© CHIN 2001. All Rights Reserved

Fall in the Foothills

Fall in the Foothills

W. Herbert Dunton (1878 - 1936)
Smithsonian American Art Museum, Transfer from the U.S. Department of the Interior, National Park Service
c. 1933-1934
UNITED STATES
oil on canvas
© Smithsonian American Art Museum


A self-described cowboy and avid outdoorsman, Dunton saw the rugged West fading away before his eyes and he determined to hand down to the American people visual records of wildlife. In Fall in the Foothills, the artist captures the quiet elegance of a mother bear and her two inquisitive cubs at home in the sun-drenched autumn landscape.
A self-described cowboy and avid outdoorsman, Dunton saw the rugged West fading away before his eyes and he determined to hand down to the American people visual records of wildlife. In Fall in the Foothills, the artist captures the quiet elegance of a mother bear and her two inquisitive cubs at home in the sun-drenched autumn landscape.

© CHIN 2001. All Rights Reserved

Buffalo Hunt on the Southwestern Prairies

Buffalo Hunt on the Southwestern Prairies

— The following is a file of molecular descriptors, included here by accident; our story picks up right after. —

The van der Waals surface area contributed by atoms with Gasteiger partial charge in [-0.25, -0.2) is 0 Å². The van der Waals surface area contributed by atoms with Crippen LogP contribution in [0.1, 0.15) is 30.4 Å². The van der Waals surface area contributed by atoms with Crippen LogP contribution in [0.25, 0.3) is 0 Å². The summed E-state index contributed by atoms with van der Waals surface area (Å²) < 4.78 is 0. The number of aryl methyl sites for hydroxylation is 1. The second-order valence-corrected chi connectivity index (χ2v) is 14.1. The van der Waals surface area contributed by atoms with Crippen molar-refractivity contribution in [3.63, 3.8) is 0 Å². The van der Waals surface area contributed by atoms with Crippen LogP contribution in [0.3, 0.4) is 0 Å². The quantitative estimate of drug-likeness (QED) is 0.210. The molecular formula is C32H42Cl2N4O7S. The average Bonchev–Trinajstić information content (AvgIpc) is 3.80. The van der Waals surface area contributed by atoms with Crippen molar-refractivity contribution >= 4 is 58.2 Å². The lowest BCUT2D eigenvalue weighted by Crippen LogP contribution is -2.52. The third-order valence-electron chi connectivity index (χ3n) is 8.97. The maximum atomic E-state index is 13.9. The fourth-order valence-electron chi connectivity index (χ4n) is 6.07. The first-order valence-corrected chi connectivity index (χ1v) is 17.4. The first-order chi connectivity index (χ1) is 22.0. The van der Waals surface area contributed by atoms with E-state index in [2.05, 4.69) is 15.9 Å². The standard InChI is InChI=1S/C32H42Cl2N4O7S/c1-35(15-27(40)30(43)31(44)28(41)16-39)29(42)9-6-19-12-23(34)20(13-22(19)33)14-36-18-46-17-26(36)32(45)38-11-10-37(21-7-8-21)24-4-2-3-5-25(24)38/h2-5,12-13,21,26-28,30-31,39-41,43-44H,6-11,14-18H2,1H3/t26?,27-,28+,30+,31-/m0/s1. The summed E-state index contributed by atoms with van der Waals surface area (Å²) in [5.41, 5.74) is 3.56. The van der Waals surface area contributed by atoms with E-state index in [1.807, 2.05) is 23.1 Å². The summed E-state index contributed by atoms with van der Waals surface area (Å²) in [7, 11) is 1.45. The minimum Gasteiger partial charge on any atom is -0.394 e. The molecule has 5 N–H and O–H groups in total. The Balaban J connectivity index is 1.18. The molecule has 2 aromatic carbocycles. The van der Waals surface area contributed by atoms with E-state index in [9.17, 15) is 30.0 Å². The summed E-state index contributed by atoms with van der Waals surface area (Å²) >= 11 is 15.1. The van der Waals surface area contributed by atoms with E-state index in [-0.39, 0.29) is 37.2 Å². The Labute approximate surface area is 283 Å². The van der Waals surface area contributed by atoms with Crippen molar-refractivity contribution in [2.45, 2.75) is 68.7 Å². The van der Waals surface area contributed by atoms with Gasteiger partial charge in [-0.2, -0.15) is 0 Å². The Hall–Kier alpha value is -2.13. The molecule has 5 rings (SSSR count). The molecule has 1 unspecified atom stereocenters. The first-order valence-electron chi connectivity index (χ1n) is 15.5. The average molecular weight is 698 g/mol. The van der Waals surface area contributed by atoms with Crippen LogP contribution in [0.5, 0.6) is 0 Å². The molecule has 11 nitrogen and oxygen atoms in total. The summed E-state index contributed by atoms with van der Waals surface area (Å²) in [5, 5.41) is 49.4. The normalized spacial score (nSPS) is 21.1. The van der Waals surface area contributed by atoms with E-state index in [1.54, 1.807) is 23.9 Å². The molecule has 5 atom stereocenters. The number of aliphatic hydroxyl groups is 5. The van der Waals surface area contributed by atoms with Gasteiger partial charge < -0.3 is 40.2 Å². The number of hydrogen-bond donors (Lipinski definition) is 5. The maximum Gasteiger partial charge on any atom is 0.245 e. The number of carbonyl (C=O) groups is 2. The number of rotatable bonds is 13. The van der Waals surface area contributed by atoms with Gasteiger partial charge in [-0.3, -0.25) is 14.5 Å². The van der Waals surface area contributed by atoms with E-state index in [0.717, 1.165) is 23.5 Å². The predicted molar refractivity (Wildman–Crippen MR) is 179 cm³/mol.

John Mix Stanley (1814 - 1872)
Smithsonian American Art Museum, Gift of the Misses Henry
1845
UNITED STATES
oil on canvas
© Smithsonian American Art Museum


John Mix Stanley simply remarked of this painting of the Keechies tribe that it is "on the South-western Prairies" in the annotated catalogue of his portraits of North American Indians, which he published in 1852. Perhaps then, even as now, the subject of an Indian buffalo hunt seemed so romantic as to need no further description.
John Mix Stanley simply remarked of this painting of the Keechies tribe that it is "on the South-western Prairies" in the annotated catalogue of his portraits of North American Indians, which he published in 1852. Perhaps then, even as now, the subject of an Indian buffalo hunt seemed so romantic as to need no further description.

© CHIN 2001. All Rights Reserved

Fertility

Fertility

Grant Wood (1891 - 1942)
Smithsonian American Art Museum, Gift of Frank McClure
1939
UNITED STATES
lithograph on paper
22.80 X 30.30 cm
© Smithsonian American Art Museum